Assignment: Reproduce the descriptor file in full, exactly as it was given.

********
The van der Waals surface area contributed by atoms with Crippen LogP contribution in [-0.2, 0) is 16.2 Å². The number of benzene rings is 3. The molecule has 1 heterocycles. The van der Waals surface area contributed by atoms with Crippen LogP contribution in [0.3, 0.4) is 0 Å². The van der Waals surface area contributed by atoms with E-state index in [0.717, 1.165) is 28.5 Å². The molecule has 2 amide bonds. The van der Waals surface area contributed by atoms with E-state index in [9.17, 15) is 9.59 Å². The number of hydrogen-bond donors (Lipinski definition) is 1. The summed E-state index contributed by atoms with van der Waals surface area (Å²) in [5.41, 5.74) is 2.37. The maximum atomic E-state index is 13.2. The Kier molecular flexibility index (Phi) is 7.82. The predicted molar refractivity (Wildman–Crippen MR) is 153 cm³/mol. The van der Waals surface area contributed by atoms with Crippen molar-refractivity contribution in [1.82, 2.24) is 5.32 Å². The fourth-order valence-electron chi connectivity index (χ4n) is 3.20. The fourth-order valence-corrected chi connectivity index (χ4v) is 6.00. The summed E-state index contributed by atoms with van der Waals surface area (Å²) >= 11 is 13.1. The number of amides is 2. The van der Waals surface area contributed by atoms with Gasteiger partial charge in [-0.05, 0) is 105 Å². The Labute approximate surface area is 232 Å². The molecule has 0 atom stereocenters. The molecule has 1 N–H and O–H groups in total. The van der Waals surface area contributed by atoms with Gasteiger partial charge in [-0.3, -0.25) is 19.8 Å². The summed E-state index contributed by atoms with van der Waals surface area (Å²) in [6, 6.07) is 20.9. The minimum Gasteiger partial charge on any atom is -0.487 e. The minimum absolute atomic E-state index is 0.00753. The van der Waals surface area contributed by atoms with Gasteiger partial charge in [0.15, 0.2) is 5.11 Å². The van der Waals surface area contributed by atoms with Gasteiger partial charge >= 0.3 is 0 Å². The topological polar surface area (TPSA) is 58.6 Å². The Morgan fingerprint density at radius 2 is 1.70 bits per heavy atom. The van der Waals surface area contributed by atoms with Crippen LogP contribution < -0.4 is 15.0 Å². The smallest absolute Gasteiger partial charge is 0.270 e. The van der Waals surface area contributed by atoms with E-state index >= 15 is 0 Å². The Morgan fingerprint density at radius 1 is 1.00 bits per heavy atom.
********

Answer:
The van der Waals surface area contributed by atoms with Crippen LogP contribution in [-0.2, 0) is 16.2 Å². The number of benzene rings is 3. The molecule has 1 heterocycles. The van der Waals surface area contributed by atoms with Crippen LogP contribution in [0.3, 0.4) is 0 Å². The van der Waals surface area contributed by atoms with E-state index in [0.717, 1.165) is 28.5 Å². The molecule has 2 amide bonds. The van der Waals surface area contributed by atoms with E-state index in [9.17, 15) is 9.59 Å². The number of hydrogen-bond donors (Lipinski definition) is 1. The summed E-state index contributed by atoms with van der Waals surface area (Å²) in [5.41, 5.74) is 2.37. The maximum atomic E-state index is 13.2. The Kier molecular flexibility index (Phi) is 7.82. The predicted molar refractivity (Wildman–Crippen MR) is 153 cm³/mol. The van der Waals surface area contributed by atoms with Crippen molar-refractivity contribution in [1.82, 2.24) is 5.32 Å². The fourth-order valence-electron chi connectivity index (χ4n) is 3.20. The fourth-order valence-corrected chi connectivity index (χ4v) is 6.00. The summed E-state index contributed by atoms with van der Waals surface area (Å²) >= 11 is 13.1. The number of amides is 2. The van der Waals surface area contributed by atoms with Gasteiger partial charge in [-0.05, 0) is 105 Å². The Labute approximate surface area is 232 Å². The molecule has 0 atom stereocenters. The molecule has 1 N–H and O–H groups in total. The van der Waals surface area contributed by atoms with Gasteiger partial charge in [-0.3, -0.25) is 19.8 Å². The summed E-state index contributed by atoms with van der Waals surface area (Å²) in [6, 6.07) is 20.9. The minimum Gasteiger partial charge on any atom is -0.487 e. The minimum absolute atomic E-state index is 0.00753. The van der Waals surface area contributed by atoms with Gasteiger partial charge in [0.15, 0.2) is 5.11 Å². The van der Waals surface area contributed by atoms with Gasteiger partial charge >= 0.3 is 0 Å². The topological polar surface area (TPSA) is 58.6 Å². The Morgan fingerprint density at radius 2 is 1.70 bits per heavy atom. The van der Waals surface area contributed by atoms with Crippen LogP contribution < -0.4 is 15.0 Å². The smallest absolute Gasteiger partial charge is 0.270 e. The van der Waals surface area contributed by atoms with E-state index >= 15 is 0 Å². The Morgan fingerprint density at radius 1 is 1.00 bits per heavy atom.